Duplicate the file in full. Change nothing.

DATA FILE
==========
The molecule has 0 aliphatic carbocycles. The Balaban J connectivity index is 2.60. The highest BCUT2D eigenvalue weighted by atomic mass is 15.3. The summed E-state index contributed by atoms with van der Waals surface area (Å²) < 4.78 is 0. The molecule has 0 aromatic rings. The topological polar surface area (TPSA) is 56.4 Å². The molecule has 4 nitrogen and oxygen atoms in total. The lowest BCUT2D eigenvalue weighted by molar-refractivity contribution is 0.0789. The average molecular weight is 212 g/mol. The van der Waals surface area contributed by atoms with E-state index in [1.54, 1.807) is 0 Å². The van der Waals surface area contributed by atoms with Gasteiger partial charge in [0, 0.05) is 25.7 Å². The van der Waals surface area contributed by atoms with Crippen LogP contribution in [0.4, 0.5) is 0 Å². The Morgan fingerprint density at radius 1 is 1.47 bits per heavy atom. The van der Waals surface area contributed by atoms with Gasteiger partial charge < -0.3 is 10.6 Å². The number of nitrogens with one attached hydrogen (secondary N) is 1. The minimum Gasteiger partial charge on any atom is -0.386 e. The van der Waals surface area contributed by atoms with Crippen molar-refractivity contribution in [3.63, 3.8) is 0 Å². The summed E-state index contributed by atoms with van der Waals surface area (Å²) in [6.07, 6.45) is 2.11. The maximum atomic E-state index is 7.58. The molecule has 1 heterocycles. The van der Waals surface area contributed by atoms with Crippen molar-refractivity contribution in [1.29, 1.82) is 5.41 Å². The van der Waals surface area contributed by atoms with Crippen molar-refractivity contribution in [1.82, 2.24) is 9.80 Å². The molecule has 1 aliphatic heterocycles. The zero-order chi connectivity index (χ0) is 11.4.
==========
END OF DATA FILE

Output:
The molecule has 0 aliphatic carbocycles. The Balaban J connectivity index is 2.60. The highest BCUT2D eigenvalue weighted by atomic mass is 15.3. The summed E-state index contributed by atoms with van der Waals surface area (Å²) < 4.78 is 0. The molecule has 0 aromatic rings. The topological polar surface area (TPSA) is 56.4 Å². The molecule has 4 nitrogen and oxygen atoms in total. The lowest BCUT2D eigenvalue weighted by molar-refractivity contribution is 0.0789. The average molecular weight is 212 g/mol. The van der Waals surface area contributed by atoms with E-state index in [1.54, 1.807) is 0 Å². The van der Waals surface area contributed by atoms with Gasteiger partial charge in [0, 0.05) is 25.7 Å². The van der Waals surface area contributed by atoms with Crippen LogP contribution in [0.4, 0.5) is 0 Å². The Morgan fingerprint density at radius 1 is 1.47 bits per heavy atom. The van der Waals surface area contributed by atoms with Gasteiger partial charge < -0.3 is 10.6 Å². The number of nitrogens with one attached hydrogen (secondary N) is 1. The minimum Gasteiger partial charge on any atom is -0.386 e. The van der Waals surface area contributed by atoms with Crippen molar-refractivity contribution in [3.63, 3.8) is 0 Å². The summed E-state index contributed by atoms with van der Waals surface area (Å²) in [6.07, 6.45) is 2.11. The maximum atomic E-state index is 7.58. The molecule has 1 heterocycles. The van der Waals surface area contributed by atoms with Crippen molar-refractivity contribution in [1.29, 1.82) is 5.41 Å². The van der Waals surface area contributed by atoms with Crippen molar-refractivity contribution in [1.82, 2.24) is 9.80 Å². The molecule has 1 aliphatic heterocycles. The zero-order chi connectivity index (χ0) is 11.4.